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Concentration Risk: The Pros and Cons of the Large Customer

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Everyone dreams of the big order, but that big order may come attached with parameters and constraints such as limited visibility, complex supply chain and delivery issues, and a big brother, whether your business is offering a product or service that may squeeze your margins and squeeze out a lot of time you could be searching for other clients. That coupled with sometimes challenging cash conversion implications, makes the concentrated customer something that needs to be handled carefully.

One of the many risks a business faces is customer concentration. In general, if a large customer represents more than 10% of revenues, the business is exposed to customer concentration risk. In order to assess whether or not your business is in a position where you have a customer concentration risk, it is first important to understand what concentration risk is. Essentially, customer concentration is a measure of how total revenue is distributed among your customer base. A company serving a large number of small-volume customers has a lower customer concentration than a firm where a handful of large customers account for the majority of its business.

Next, it is important to understand why concentration risk is an important metric to keep track of. We have detailed below some of the key considerations:

  1. Losing a customer can have a devastating effect on revenue, profit, and cash flow in situations where high customer concentration exists. While a large new customer may be very appealing at first, there are many uncontrollable factors which can lead to the loss of that client just as quickly as you brought them on. Losing any client is undesirable but losing a client which makes up a considerable portion of a business’s income has the potential to be devastating.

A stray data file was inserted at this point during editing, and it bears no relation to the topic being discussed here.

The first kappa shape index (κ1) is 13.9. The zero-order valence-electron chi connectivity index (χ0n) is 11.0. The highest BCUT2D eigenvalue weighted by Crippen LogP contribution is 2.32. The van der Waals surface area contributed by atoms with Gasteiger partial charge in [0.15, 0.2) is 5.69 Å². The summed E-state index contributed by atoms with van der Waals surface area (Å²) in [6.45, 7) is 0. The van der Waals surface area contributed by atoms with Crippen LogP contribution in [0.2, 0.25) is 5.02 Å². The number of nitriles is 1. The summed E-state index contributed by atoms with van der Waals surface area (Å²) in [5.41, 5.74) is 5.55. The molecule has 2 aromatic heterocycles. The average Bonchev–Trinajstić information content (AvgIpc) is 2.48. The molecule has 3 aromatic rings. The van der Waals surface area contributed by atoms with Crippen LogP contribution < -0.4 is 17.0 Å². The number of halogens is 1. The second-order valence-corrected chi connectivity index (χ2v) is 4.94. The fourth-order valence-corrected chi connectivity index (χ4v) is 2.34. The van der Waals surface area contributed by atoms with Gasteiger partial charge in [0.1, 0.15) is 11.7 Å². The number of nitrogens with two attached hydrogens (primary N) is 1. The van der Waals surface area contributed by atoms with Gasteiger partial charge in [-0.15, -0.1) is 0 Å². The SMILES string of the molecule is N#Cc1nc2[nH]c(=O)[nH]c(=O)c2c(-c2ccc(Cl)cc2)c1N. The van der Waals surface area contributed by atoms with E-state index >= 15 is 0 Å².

2. Large customers often lead to a inordinate amount of attention to be directed towards that customer, ultimately effecting the amount of resources available to address other customers. This can lead to the loss of other customers and an even higher degree of concentration risk.
  3. Large customers often have the ability to exert pressure on pricing which can lead to significantly lower margins. While a large customer may be good from a top line revenue perspective, they may lead to very slim margins, which in turn may lead to cash flow issues in performing for the rest of your client base as many resources are tied up.
  4. Lastly, in the event that your business is looking for financing, an investment, or a sale of the business, customer concentration has a very negative connotation associated with it, and it can ultimately lower the perceived value of your business.

High customer concentration is a high-risk situation and should be avoided in most cases if possible. If high customer concentration applies to your company, action should be taken to diversify and spread the risk across more customers and possibly more business segments or industries. It is important to set a plan, as well as to consult with business development professionals who can assist you in navigating which clients will bring you the most value over time. TAP has decades of experience working with small business across many industries and has a proven track record of assisting companies with the diversification of their customer base both in the private as well as the public (government) landscapes. To learn more about how TAP can help you not only assess whether or not customer concentration is a risk your business is facing, but also assist you with your planning and execution of business development efforts, please reach out to us here.


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